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Stacy Brief, reply

U.S. DEPARTMENT OF LABOR
BENEFITS REVIEW BOARD
WASHINGTON, D.C.

ELSIE L. STACY, widow of
HOWARD W. STACY,

             Claimant/Petitioner

       v.

OLGA COAL CO.,

       and

WEST VIRGINIAL COAL WORKERS'
PNEUMOCONIOSIS FUND

             Employer/Carrier/Respondents

       and

DIRECTOR, OFFICE OF WORKERS'
COMPENSATION PROGRAMS, UNITED
STATES DEPARTMENT OF LABOR,

             Party-in-Interest

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       BRB No. 10-113 BLA

       Case No. 2008-BLA-5293

       OWCP No. xxx-xx-7751

DIRECTOR'S REPLY TO THE WEST VIRGINIA COAL WORKERS'
PNEUMOCONIOSIS FUND'S SUPPLEMENTAL BRIEF

    This case arises from claimant Elsie L. Stacy's appeal of Administrative Law Judge Jeffrey Tureck's September 10, 2009 Decision and Order denying her February 1, 2007 claim for survivors' benefits under the Black Lung Benefits Act ("BLBA"), 30 U.S.C. §§ 901-944, as amended by the Patient Protection and Affordable Care Act ("PPACA"), Pub. L. No. 111-148, § 1556 (2010). Mrs. Stacy is the survivor of Howard W. Stacy (the "Miner"), a former miner awarded federal black lung benefits pursuant to a claim he filed in 1986. The ALJ denied Mrs. Stacy's claim because he determined she failed to establish the Miner suffered from coal workers' pneumoconiosis. While Mrs. Stacy's case was on appeal, the BLBA was amended by PPACA to provide derivative entitlement to certain survivors of miners awarded benefits prior to their death. Mrs. Stacy and the Director both take the position that pursuant to the PPACA amendments, Mrs. Stacy is entitled to derivative survivors' benefits. The West Virginia Coal Workers' Pneumoconiosis Fund (the "Fund"), the insurance carrier for the coal mine operator responsible for this claim disagrees.

    The Fund has filed two briefs addressing the PPACA amendments. In the first, the Fund asserted that retroactive application of the amendment was unconstitutional, although it conceded that the amendment "may" apply to Mrs. Stacy's claim. On August 4, 2010, the Fund filed a supplemental brief asserting, for the first time, that the PPACA amendments do not apply to Mrs. Stacy's claim. Specifically, the Fund asserts that a survivor is only entitled to derivative benefits pursuant to PPACA if her spouse filed a miner's claim after January 1, 2005. The Fund thus argues that because Mr. Stacy filed his claim in 1986, PPACA does not apply to Mrs. Stacy's case. By order dated September 23, 2010, the Board accepted the Fund's supplemental brief and requested that the Director respond. The Director disagrees with the Fund's interpretation of the amendment and submits this response.

BACKGROUND

The 1978 Amendments

    The Black Lung Benefits Reform Act of 1977, P.L. 95-239, § 7(h), 92 Stat. 95, 100 (1978) (the "1978 Amendments"), added Section 422(l) to the BLBA. In order to prevent the BLBA from "impos[ing] a heavy burden of proof on claimants generally and widows in particular," Section 422(l) allowed an eligible survivor to receive derivative benefits, i.e., allowed an eligible survivor of a miner to establish entitlement to benefits based solely on the fact that the miner had been awarded benefits during his lifetime. Pothering v. Parkson Coal Co., 861 F.2d 1321, 1327 (3d Cir. 1988); see also 30 U.S.C. § 932(l) (1978); S. Rep. No. 209, 95th Cong., 1st Sess. 18. Thus, Section 422(l) provided: "[i]n no case shall the eligible survivors of a miner who was determined to be eligible to receive benefits under this subchapter at the time of his or her death be required to file a new claim for benefits, or refile or otherwise revalidate the claim of such miner." 30 U.S.C. § 932(l) (1978).

    At the time Section 422(l) was enacted, the BLBA also included a presumption intended to aid miners and survivors in establishing entitlement to benefits. See 30 U.S.C. § 921(c)(4) (1978). Section 411(c)(4) provided that, if certain conditions are met, there is a rebuttable presumption that: (1) the miner is totally disabled by pneumoconiosis or was totally disabled at the time of his death; and (2) the miner's death was due to pneumoconiosis (together or individually, the "15 year presumption"). The first presumption was directly applicable to a living miner's claim because a miner is entitled to benefits if he demonstrates that he is totally disabled due to pneumoconiosis. See 30 U.S.C. § 901(a); Freeman United Coal Mining Co. v. Summers, 272 F.3d 473, 478 (7th Cir. 2001). The second presumption was directly applicable to a survivor's claim because a survivor (other than those eligible under Section 422(l)) must prove that the miner's death was due to pneumoconiosis to prevail. [1] See 30 U.S.C. § 901(a); Neeley v. Director, OWCP, 11 BLR 1-85, 1-86 (1988).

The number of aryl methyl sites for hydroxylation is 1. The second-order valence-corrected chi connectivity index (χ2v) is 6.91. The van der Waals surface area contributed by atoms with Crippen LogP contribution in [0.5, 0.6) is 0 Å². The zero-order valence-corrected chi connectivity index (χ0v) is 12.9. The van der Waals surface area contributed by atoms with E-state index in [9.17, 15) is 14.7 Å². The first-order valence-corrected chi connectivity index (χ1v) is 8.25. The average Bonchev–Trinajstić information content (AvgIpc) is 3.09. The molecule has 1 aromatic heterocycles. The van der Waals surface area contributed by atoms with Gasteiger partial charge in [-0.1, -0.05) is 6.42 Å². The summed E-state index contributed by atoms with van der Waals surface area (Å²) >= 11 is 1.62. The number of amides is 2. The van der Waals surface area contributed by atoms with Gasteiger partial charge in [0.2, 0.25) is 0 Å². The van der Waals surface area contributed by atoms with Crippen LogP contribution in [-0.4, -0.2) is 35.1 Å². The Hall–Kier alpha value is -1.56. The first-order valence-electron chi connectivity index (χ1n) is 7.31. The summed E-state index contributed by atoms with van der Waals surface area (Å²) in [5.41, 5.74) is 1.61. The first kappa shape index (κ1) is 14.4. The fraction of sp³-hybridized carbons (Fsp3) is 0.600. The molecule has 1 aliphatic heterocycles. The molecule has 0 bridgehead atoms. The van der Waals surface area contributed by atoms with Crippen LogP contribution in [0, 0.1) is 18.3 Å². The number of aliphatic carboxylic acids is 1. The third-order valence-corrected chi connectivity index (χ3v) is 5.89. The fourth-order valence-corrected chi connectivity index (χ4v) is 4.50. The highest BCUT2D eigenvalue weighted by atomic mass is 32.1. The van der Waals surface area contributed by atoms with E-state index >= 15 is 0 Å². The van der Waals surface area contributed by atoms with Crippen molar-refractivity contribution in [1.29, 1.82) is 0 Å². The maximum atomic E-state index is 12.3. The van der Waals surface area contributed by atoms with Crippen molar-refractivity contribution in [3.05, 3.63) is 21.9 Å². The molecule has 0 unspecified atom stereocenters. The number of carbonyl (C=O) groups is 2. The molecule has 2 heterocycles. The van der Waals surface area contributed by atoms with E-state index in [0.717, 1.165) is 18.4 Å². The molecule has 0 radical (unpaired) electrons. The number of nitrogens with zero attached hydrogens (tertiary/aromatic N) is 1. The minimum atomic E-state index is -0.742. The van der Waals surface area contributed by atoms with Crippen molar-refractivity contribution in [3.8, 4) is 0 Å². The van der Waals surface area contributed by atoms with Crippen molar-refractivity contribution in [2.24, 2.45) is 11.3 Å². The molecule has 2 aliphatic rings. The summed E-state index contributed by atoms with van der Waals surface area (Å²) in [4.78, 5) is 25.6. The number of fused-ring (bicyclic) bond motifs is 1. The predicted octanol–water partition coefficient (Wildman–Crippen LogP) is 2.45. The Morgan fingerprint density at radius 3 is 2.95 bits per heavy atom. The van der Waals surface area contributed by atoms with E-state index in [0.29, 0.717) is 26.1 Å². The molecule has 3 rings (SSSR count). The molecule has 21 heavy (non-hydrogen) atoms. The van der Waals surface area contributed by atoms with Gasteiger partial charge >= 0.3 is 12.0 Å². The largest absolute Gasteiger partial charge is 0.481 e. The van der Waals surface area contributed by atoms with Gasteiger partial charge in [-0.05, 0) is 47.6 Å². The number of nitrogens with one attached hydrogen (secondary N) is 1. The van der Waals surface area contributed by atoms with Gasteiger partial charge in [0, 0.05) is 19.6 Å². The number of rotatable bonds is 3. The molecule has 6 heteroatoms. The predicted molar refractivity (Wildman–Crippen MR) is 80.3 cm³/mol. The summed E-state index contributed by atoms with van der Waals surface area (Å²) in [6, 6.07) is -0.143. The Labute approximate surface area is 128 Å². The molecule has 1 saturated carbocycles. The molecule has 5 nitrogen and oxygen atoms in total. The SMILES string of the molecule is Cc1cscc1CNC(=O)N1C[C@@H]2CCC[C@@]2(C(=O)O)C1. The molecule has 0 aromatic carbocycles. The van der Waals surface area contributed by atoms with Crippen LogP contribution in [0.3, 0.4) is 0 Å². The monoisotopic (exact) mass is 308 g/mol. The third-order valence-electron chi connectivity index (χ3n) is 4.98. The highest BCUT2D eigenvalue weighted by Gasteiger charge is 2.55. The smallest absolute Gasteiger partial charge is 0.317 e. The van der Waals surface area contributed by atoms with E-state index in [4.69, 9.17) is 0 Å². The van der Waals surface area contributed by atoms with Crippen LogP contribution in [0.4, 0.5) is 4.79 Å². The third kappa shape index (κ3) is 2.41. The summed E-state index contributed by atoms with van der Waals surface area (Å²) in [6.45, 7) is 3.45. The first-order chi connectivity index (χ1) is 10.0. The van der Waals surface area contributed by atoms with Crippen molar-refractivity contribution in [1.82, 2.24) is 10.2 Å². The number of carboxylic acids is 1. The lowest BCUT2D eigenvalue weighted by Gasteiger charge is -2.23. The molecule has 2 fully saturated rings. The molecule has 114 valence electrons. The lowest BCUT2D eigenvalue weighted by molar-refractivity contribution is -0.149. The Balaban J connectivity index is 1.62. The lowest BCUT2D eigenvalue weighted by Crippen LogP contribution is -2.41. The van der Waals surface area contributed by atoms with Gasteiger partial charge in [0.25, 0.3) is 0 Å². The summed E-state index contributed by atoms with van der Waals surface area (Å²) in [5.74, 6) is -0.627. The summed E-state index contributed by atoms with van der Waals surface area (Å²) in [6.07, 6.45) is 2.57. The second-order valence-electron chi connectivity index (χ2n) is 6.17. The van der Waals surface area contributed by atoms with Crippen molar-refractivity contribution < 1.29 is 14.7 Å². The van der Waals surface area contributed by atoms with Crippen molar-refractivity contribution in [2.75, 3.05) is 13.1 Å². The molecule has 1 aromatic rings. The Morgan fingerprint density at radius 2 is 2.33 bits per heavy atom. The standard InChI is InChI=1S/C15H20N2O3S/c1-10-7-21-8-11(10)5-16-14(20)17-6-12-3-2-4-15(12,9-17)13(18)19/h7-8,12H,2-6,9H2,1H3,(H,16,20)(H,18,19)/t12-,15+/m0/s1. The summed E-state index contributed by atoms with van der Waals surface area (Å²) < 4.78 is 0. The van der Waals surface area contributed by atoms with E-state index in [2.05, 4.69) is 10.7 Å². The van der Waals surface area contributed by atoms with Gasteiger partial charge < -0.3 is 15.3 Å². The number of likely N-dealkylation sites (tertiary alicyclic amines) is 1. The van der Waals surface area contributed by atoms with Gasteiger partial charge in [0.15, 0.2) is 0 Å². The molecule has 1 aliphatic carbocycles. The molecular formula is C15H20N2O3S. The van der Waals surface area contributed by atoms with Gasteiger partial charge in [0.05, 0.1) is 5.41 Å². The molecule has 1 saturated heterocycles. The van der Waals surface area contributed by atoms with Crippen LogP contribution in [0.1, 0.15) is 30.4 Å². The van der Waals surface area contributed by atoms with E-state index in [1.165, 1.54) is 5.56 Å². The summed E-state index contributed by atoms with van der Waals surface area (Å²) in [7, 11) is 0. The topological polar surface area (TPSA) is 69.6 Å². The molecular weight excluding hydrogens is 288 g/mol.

The 1981 Amendments

    The Black Lung Benefits Amendments of 1981, Pub. L. 97-119, § 203(a)(6), 95 Stat. 1635, 1644 (1981) (the "1981 Amendments"), eliminated derivative entitlement for claims filed on or after the effective date of the amendments (January 1, 1982). Pothering, 861 F.2d at 1327. Congress achieved this result by adding a clause specifying a date after which Section 422(l) would not apply. Section 422(l) provided: "[i]n no case shall the eligible survivors of a miner who was determined to be eligible to receive benefits under this subchapter at the time of his or her death be required to file a new claim for benefits, or refile or otherwise revalidate the claim of such miner, except with respect to a claim filed under this part on or after the effective date of the Black Lung Benefits Amendments of 1981." 30 U.S.C. § 932(l) (1982) (emphasis added); see also Mancia v. Director, OWCP, 130 F.3d 579, 584 n.6 (3d Cir. 1997). [2] Given that the plain language of the statute clearly indicates the "claim" which must be filed after January 1, 1982, is the last referenced claim, "the claim of such miner," courts and the Director consistently found the date of the miner's claim controlled whether a survivor was eligible for derivative benefits under Section 422(l). 30 U.S.C. § 932(l) (1982); see Pothering, 861 F.2d at 1327; 48 Fed. Reg. 24272 (May 31, 1983); 127 Cong. Rec. 29932 (1981) ("Survivors of those miners who are currently [sic] receiving benefits, or who have filed for them, will not be affected by this change. These survivors will receive benefits even if the miner eventually dies from causes unrelated to black lung.").